Baltimore police showed indifference leading up to July mass shooting, report says
BALTIMORE (AP) — Baltimore police ignored multiple warning signs and failed to take proactive measures in the hours leading up to a mass shooting at a neighborhood block party last month — failures that could indicate officer bias, according to a report examining the city’s response.
Two people died and 28 others were injured when gunshots tore through a large crowd in the courtyard of south Baltimore’s Brooklyn Homes public housing complex as the annual “Brooklyn Day” summertime celebration continued after nightfall. Most victims were teenagers and young adults.
In the years since Freddie Gray died in Baltimore police custody, city leaders have pledged repeatedly to reform the embattled law enforcement agency in hopes of improving community trust, especially among Black residents. Despite those efforts, the report released Wednesday morning shows significant room for improvement.
“Officer indifference may have compromised the awareness, planning and response to Brooklyn Day prior to the large crowds arriving,” department leaders wrote in the report. “Members of the community can view such indifference (whether real or perceived) as a form of bias.”
Acting Police Commissioner Richard Worley promised command-level leadership changes in response to the findings. He said some officers have already been reassigned and the disciplinary process is underway against those deemed responsible.
“We know we made mistakes,” he said during a news conference Wednesday morning. “We will continue to fix what went wrong.”
The report blames police supervisors for repeatedly failing to take action even after Brooklyn Homes residents reported several hundred partygoers being potentially armed and disorderly.
Police also should have known about the event ahead of time and stationed officers there to provide security as they had in years past, but officers were caught off-guard this time around, the report said. That was partly because they failed to properly engage with residents of Brooklyn Homes in the weeks and months prior, according to the report.
The majority-Black community in the southwest corner of Baltimore has long experienced damaging cycles of poverty and neglect. City officials have pledged to pour more resources into the neighborhood, saying the shooting served as a wakeup call.
The report’s findings reinforce earlier criticism from some city leaders who questioned whether police would have responded differently if the shooting occurred in a more affluent area.
“The mass shooting in Brooklyn Homes is one of the most painful chapters in our city’s history,” Mayor Brandon Scott said in a statement responding to the report, which his administration released Wednesday morning.
Scott promised to “address every misstep” uncovered in the 173-page document, which contains sections prepared by several city agencies involved in the shooting response and its aftermath. That includes strengthening notification protocols about large gatherings and increasing security measures in the city’s public housing developments, according to a list of recommended changes.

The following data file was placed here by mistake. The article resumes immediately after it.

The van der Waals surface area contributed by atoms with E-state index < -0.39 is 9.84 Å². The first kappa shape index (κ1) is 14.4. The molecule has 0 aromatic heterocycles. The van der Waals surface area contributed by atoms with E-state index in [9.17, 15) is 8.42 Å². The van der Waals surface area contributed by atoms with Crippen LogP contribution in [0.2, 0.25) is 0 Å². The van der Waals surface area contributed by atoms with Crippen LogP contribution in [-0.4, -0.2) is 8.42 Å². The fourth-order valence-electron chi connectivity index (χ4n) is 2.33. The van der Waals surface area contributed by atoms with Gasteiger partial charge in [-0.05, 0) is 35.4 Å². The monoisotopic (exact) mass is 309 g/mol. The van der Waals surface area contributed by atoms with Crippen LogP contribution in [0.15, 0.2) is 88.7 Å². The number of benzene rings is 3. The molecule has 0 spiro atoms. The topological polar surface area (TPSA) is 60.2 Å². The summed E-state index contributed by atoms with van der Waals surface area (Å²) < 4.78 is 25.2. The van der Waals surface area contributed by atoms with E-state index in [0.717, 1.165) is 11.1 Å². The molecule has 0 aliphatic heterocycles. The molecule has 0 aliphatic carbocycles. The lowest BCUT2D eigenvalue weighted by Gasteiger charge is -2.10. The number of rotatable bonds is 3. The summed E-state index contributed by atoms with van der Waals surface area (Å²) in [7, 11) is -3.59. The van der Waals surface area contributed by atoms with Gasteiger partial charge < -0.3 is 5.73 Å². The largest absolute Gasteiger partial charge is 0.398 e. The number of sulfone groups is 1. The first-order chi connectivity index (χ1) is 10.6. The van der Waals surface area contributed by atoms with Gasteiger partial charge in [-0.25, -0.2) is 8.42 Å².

Violence interrupters with Baltimore’s Safe Streets anti-violence program mediated multiple disputes during the event, including two situations involving people they believed were armed, according to the report. Officials said the mediations at Brooklyn Day fell within the normal scope of duties for Safe Streets workers, who often deal with people carrying guns. But they also said the program will develop a formal notification policy to make city leaders aware of conflicts that could escalate.
Weeks after the shooting, police announced the arrest of a teenager accused of firing gunshots into the crowd before fleeing the scene. Officials said the investigation is ongoing as detectives try to identify other shooters.
While the report examines the roles of multiple agencies, it focuses largely on the police department, which has been under a federal consent decree since 2017 because a U.S. Department of Justice investigation found a pattern of unconstitutional and discriminatory policing practices targeting Black residents.
At a court hearing last week, the federal judge overseeing the agreement said the agency’s response to the Brooklyn shooting could indicate its overall health and progress since the decree was implemented. U.S. District Judge James Bredar said the department has to ramp up efforts to get officers out of their vehicles, walking the streets of Baltimore and connecting with residents. He questioned whether more progress in that area could have led officers to intervene before the shooting occurred.
“No doubt many factors led to this explosion of violence,” he said. “But even before issuance of the report, I am confident that the incident reveals shortcomings in the area of community engagement.”
He said the department should be unsparing in revealing its mistakes and holding responsible parties accountable.
“This is a test,” he said. “The community is watching.”
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